Debt collection’s not a dream job

Hard work: Persuading people to pay their debts can be tough because their stories can be upsetting. Collectors must know the law and aim to rehabilitate debtors (Oupa Nkosi)

Hard work: Persuading people to pay their debts can be tough because their stories can be upsetting. Collectors must know the law and aim to rehabilitate debtors (Oupa Nkosi)

Sometimes you just catch people on a bad day. And no one knows this better than debt collectors.

In one recorded phone call, the collection agent, a young woman, maintains a professional composure while the frustrated debtor complains about the medical account he has not paid. “No one could tell me what was wrong with me”, he says. Asked whether he would like to set up a debit order to assist in payment, he tells the agent twice: “Fuck you and fuck this account.Nobody must tell me what to do.”

Most of the calls are not that bad, says Douw Potgieter (not his real name), the managing director of one of the largest debt-collection agencies in the country, which employs 1 300 people who make a total of two million calls a month.

A behind-the-scenes look at the agency’s Johannesburg branch, housed in an inconspicuous building, reveals a slick operation. The agencies collect debt for clients, typically companies that have been unable to get their customers to pay what they owe.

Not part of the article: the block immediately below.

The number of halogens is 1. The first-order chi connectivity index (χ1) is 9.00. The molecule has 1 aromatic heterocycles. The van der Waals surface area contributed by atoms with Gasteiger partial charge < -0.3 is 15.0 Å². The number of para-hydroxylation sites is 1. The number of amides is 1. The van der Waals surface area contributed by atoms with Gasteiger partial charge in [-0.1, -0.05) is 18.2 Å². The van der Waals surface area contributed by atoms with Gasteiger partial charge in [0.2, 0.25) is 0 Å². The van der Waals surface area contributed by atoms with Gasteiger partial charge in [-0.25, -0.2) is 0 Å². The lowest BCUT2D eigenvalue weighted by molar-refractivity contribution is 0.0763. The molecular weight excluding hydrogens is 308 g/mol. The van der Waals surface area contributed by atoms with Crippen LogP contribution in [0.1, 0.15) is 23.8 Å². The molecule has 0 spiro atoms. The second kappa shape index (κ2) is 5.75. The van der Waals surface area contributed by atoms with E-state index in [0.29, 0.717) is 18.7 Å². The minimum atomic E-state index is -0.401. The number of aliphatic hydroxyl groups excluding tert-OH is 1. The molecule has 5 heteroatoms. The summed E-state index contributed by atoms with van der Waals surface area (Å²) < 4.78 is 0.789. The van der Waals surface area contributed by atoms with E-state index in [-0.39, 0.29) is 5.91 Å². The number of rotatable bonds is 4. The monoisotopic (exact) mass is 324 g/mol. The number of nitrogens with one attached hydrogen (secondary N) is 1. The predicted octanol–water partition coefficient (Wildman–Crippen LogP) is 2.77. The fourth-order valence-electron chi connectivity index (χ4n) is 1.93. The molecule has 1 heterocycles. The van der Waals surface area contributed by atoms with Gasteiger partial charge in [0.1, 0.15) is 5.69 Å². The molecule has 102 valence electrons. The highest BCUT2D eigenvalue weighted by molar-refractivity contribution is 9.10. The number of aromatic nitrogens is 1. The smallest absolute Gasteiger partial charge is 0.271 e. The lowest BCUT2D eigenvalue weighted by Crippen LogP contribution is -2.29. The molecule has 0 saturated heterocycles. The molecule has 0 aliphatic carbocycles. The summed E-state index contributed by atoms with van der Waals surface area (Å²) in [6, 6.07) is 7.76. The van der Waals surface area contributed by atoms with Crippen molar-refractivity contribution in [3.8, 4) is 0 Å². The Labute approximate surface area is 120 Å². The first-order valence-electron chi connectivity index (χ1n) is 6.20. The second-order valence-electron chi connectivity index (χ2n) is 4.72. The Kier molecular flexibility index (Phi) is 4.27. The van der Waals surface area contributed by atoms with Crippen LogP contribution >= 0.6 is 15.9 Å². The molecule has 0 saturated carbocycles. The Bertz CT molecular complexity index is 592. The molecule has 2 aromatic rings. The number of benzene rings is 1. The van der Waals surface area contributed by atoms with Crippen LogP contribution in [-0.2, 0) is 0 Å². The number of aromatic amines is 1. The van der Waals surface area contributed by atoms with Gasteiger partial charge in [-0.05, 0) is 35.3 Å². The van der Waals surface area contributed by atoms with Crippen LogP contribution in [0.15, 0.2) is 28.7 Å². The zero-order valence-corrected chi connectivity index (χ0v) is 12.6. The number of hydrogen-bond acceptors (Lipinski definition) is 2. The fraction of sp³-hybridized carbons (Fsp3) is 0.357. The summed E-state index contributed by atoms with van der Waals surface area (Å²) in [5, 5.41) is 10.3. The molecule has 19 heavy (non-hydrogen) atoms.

Being a collector is not a dream job, Potgieter says. “Never has a child in grade one said: ‘When I grow up I want to be a debt collector.’ ”

Call-centre debt collection is largely a low-paid, entry-level job and the industry experiences a high staff turnover rate of 50%.

“You will find employees will leave to another company for as little as R100 a month,” says Melissa Lottering, the manager of the agency’s Johannesburg branch, who also chose not to use her real name.

Potgieter says the job is emotionally taxing. “They get abused a lot … that’s part of the high churn. People [debtors] can’t distinguish between the professional and personal.”

Collectors are also sometime upset by the debtors’ stories, Lottering says. “Especially when dealing with the older people. I have seen it where collectors get off the phone and are in tears.”

But Lottering and Potgieter are quick to remind their staff that it’s because of these debtors that they all have jobs. Times, and the law, have changed and debt collection is now about winning the trust of the debtor and helping to rehabilitate them, Potgieter explains.